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Road to Nowhere : Monte Hellman returns from Hell
If If the term cult is far too overused to allow us to use it here, it has to be said the one of cursed filmmaker fits Monte Hellman perfectly. The man of a masterpiece, Two-Lane Blacktop, finally returns after 20 years absence.

Monte Hellman, the man returns from hell. The man who started in the 50s with Roger Corman, who will shoot with Jack Nicholson in 1965 two superb westerns (Ride in the Whirlwind, The Shooting - John Ford with a European sauce) before releasing his masterpiece, Two-Lane Blacktop in 1971. An existentialist road movie, with James Taylor and Dennis Wilson, whose distribution was scuttled by the studio, but over time becomes a true cult object, totally justified. A film dream for many. But the beginning of a nightmare, and a long journey through the desert for the filmmaker. Yet never in lack of projects, the few films that manage to rise will never find a distribution worthy of his name. After Iguana in 1988, more news. His good name appears in the credits of Reservoir Dogs (as one of the producers), but we never imagined one day to see a new movie from Monte Hellman. This means an event.

Road to Nowhere, a title that resounds like the perfect epitome of the career and films of the filmmaker. And the film is just about here. There is no question of that. The story of a young director, Mitchell Haven (the initials MH, obviously him) and his film ... which is cut short following a criminal case. The story is also the fascination of the filmmaker for his lead actress (the sublime Shannyn Sossamon) who looks suspiciously like his character, a bewitching femme fatale. Theme of the double, film in film, pitfalls where reality and fiction intertwine as in a mirror to infinity, Road to Nowhere is presented as a meta-movie where we re constantly placed in an abyss, completely disturbing the viewer. One could think of Lynch, but far from Mulholland Drive, it s much closer to Hitchcock s Vertigo. For as Hellman says himself, he is one of those rare filmmakers who would rather overestimate the intelligence of his audience than under-estimate ... And then, finally, it s unimportant whether or not we grasp the subtleties of this story. What is beautiful to see here is what happens when a filmmaker with a simple digital camera (the film was shot in HD with the Canon 5D Mark II) goes after his fantasy film, openly refers to film noir, allows himself explicit quotations no beginner would dare (the three film clips of Preston Sturges, Ingmar Bergman and Victor Erice) and even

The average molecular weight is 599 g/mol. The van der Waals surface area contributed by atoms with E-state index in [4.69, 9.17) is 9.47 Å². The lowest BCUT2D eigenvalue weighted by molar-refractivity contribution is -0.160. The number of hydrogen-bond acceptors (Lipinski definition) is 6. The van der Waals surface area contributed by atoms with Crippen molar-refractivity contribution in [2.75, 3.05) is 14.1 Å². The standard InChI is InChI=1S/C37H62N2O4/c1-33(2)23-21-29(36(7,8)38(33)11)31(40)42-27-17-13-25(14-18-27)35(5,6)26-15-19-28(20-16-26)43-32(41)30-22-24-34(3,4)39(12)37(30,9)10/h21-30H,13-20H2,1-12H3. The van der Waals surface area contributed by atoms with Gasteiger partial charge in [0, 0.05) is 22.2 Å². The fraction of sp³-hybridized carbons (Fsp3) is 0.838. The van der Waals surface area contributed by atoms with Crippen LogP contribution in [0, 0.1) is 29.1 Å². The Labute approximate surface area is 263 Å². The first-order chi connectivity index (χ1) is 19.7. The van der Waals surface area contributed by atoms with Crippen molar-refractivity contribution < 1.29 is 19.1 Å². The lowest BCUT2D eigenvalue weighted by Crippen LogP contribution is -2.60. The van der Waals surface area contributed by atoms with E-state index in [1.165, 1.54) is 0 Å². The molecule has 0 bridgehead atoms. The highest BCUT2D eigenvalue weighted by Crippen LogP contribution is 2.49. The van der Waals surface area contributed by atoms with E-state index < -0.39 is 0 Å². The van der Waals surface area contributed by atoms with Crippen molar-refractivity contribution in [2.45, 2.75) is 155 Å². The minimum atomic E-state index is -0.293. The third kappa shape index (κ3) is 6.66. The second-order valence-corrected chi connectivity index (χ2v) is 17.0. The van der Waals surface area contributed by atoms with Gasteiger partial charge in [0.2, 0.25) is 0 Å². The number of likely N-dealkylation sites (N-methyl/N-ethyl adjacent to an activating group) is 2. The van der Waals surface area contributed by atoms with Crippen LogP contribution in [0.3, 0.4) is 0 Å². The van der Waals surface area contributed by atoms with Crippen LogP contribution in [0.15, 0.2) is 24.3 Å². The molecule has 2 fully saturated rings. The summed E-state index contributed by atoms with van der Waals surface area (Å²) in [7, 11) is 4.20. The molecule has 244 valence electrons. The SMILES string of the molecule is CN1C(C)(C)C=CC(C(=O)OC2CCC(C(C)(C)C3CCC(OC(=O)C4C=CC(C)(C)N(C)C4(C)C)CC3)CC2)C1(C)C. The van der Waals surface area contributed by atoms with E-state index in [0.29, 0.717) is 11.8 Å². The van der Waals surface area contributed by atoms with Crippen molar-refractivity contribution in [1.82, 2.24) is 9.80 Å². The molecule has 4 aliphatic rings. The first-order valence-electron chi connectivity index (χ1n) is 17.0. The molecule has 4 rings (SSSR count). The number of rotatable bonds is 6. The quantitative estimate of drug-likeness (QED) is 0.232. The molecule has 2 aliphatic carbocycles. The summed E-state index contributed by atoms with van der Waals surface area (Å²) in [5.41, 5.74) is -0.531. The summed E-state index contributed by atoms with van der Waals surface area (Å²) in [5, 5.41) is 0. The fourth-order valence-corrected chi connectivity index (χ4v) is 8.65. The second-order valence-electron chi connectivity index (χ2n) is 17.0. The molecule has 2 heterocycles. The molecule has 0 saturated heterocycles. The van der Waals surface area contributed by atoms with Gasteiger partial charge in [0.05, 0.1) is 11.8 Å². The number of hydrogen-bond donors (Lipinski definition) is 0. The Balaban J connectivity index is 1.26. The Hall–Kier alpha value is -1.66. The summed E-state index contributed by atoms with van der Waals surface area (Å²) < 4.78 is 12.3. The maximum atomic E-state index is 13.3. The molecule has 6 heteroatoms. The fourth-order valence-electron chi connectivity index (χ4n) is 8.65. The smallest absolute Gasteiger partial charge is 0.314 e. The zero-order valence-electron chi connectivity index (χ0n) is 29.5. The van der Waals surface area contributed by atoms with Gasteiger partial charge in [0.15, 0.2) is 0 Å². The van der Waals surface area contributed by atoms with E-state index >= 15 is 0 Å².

risks finishing his film with a clearly evident but relevant metaphor (to shoot applies equally to a camera and a gun.) "Filmmakers always keep making the same movie," he also says. His is exciting. Note also the release from Capricci Editions: Monte Hellman - Sympathy For The Devil, excellent book of interviews with Emmanuel Burdeau. Which includes, among other things, Warren Oates, the importance of casting, Peckinpah, Sean Connery in an adaptation of RobbeGrillet and a recipe for Margaritas ... what more! By Julien Wautier (08/04/2011 at 11:54)

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